The structure tensor obtained is convolved with a Gaussian kernel $G$ to improve the accuracy of the orientation estimate with $\sigma$ being set to high values to account for the unknown noise levels. For every pixel (i,j) in the image, the structure tensor J is a symmetric and positive semi-definite matrix. Convolving all the pixels in the image with $G$, gives orthonormal eigen vectors ω and υ of the $J$ matrix. ω points in the direction of the dominant orientation having the largest contrast and υ points in the direction of the structure orientation having the smallest contrast. The orientation field coarse initial estimation $\hat{d}$ is defined as $\hat{d}$ = υ. This estimate is accurate at strong edges. However, at weak edges or on regions with noise, its reliability decreases.

To overcome this drawback, a refined orientation model is defined in which the data term reduces the effect of noise and improves accuracy while the second penalty term with the L2-norm is a fidelity term which ensures accuracy of initial coarse estimation.

This orientation field is introduced into the directional total variation optimization model for CS reconstruction through the equation: $min_\Chi\lVert \nabla \Chi \bullet d \rVert _{1} + \frac{\lambda}{2}\ \lVert Y - \Phi\Chi \rVert ^2_{2}$. $\Chi$ is the objective signal which needs to be recovered. Y is the corresponding measurement vector, d is the iterative refined orientation field and $\Phi$ is the CS measurement matrix. This method undergoes a few iterations ultimately leading to convergence.$\hat{d}$ is the orientation field approximate estimation of the reconstructed image $X^{k-1}$ from the previous iteration (in order to check for convergence and the subsequent optical performance, the previous iteration is used). For the two vector fields represented by $\Chi$ and $d$, $\Chi \bullet d$ refers to the multiplication of respective horizontal and vertical vector elements of $\Chi$ and $d$ followed by their subsequent addition. These equations are reduced to a series of convex minimization problems which are then solved with a combination of variable splitting and augmented Lagrangian (FFT-based fast solver with a closed form solution) methods.[3] It (Augmented Lagrangian) is considered equivalent to the split Bregman iteration which ensures convergence of this method. The orientation field, d is defined as being equal to $(d_{h}, d_{v})$, where $d_{h}, d_{v}$ define the horizontal and vertical estimates of $d$.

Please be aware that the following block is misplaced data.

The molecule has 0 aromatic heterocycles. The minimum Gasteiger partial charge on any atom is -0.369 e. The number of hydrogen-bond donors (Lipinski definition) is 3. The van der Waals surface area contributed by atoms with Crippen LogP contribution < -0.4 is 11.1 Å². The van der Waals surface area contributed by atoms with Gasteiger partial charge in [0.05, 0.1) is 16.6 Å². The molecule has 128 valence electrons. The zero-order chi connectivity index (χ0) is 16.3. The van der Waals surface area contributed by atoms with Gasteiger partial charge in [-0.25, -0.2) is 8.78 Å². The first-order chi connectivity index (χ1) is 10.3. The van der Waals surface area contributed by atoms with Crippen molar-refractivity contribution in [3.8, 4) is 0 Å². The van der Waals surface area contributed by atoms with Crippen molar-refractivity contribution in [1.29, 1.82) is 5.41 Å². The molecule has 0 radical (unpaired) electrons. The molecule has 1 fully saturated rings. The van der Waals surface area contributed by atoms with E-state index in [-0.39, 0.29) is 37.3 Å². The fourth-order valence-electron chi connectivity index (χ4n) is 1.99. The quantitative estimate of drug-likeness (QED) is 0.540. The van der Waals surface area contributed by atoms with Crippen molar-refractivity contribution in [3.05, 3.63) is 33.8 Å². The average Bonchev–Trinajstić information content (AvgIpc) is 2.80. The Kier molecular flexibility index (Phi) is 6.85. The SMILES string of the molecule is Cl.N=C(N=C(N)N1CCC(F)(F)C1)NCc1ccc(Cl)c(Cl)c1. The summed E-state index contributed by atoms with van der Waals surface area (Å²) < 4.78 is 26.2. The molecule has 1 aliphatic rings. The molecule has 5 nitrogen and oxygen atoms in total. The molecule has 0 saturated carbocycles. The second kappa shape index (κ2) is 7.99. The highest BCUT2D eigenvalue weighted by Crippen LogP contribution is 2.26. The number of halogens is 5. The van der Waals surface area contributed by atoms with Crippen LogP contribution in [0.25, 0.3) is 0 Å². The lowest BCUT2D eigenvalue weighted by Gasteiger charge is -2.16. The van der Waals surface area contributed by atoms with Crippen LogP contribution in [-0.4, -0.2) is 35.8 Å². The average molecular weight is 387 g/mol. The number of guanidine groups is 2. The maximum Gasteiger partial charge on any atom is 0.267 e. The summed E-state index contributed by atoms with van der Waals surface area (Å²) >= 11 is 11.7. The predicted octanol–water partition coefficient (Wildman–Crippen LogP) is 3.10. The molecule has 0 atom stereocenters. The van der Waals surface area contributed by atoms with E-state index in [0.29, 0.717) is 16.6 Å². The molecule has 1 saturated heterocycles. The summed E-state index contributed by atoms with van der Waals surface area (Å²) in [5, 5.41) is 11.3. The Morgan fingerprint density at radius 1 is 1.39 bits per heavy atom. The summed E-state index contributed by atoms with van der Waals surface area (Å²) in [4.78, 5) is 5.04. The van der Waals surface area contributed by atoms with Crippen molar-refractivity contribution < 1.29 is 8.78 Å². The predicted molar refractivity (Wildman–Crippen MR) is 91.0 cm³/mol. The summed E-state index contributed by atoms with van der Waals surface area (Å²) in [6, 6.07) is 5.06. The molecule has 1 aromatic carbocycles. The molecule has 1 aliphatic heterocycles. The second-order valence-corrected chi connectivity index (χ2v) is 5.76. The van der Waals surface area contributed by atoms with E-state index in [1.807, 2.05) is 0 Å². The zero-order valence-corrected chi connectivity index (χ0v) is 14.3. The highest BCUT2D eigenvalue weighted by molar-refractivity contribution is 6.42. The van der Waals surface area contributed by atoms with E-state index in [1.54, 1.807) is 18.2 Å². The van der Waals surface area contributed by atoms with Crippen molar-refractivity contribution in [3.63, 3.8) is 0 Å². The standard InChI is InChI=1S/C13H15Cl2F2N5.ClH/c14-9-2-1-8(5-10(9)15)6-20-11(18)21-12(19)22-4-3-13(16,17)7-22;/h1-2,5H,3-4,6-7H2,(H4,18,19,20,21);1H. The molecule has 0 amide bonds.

Augmented Lagrangian method for orientation field and iterative directional field refinement models

The Augmented Lagrangian method for the orientation field, $min_\Chi\lVert \nabla \Chi \bullet d \rVert _{1} + \frac{\lambda}{2}\ \lVert Y - \Phi\Chi \rVert ^2_{2}$, involves initializing $d_{h}, d_{v}, H, V$ and then finding the approximate minimizer of $L_{1}$ with respect to these variables. The Lagrangian multipliers are then updated and the iterative process is stopped when convergence is achieved. For the iterative directional total variation refinement model, the augmented lagrangian method involves initializing $\Chi, P, Q, \lambda_{P}, \lambda_{Q}$.[25]

Here, $H, V, P, Q$ are newly introduced variables where $H$ = $\nabla d_{h}$, $V$ = $\nabla d_{v}$, $P$ = $\nabla \Chi$, and $Q$ = $P \bullet d$. $\lambda_{H}, \lambda_{V}, \lambda_{P}, \lambda_{Q}$ are the Lagrangian multipliers for $H, V, P, Q$. For each iteration, the approximate minimizer of $L_{2}$ with respect to variables ($\Chi, P, Q$) is calculated. And as in the field refinement model, the lagrangian multipliers are updated and the iterative process is stopped when convergence is achieved.

For the orientation field refinement model, the Lagrangian multipliers are updated in the iterative process as follows:

$(\lambda_{H})^k = (\lambda_{H})^{k-1} + \gamma_{H}(H^k - \nabla (d_{h})^k)$

$(\lambda_{V})^k = (\lambda_{V})^{k-1} + \gamma_{V}(V^k - \nabla (d_{v})^k)$

For the iterative directional total variation refinement model, the Lagrangian multipliers are updated as follows:

$(\lambda_{P})^k = (\lambda_{P})^{k-1} + \gamma_{P}(P^k - \nabla (\Chi)^k)$

$(\lambda_{Q})^k = (\lambda_{Q})^{k-1} + \gamma_{Q}(Q^k - P^{k} \bullet d)$

Here, $\gamma_{H}, \gamma_{V}, \gamma_{P}, \gamma_{Q}$ are positive constants.

Based on Peak Signal-to-Noise Ratio (PSNR) and Structural Similarity Index (SSIM) metrics and known ground-truth images for testing performance, it is concluded that iterative directional total variation has a better reconstructed performance than the non-iterative methods in preserving edge and texture areas. The orientation field refinement model plays a major role in this improvement in performance as it increases the number of directionless pixels in the flat area while enhancing the orientation field consistency in the regions with edges.

## Applications

The field of compressive sensing is related to several topics in signal processing and computational mathematics, such as underdetermined linear-systems, group testing, heavy hitters, sparse coding, multiplexing, sparse sampling, and finite rate of innovation. Its broad scope and generality has enabled several innovative CS-enhanced approaches in signal processing and compression, solution of inverse problems, design of radiating systems, radar and through-the-wall imaging, and antenna characterization.[26] Imaging techniques having a strong affinity with compressive sensing include coded aperture and computational photography. Implementations of compressive sensing in hardware at different technology readiness levels is available.[27]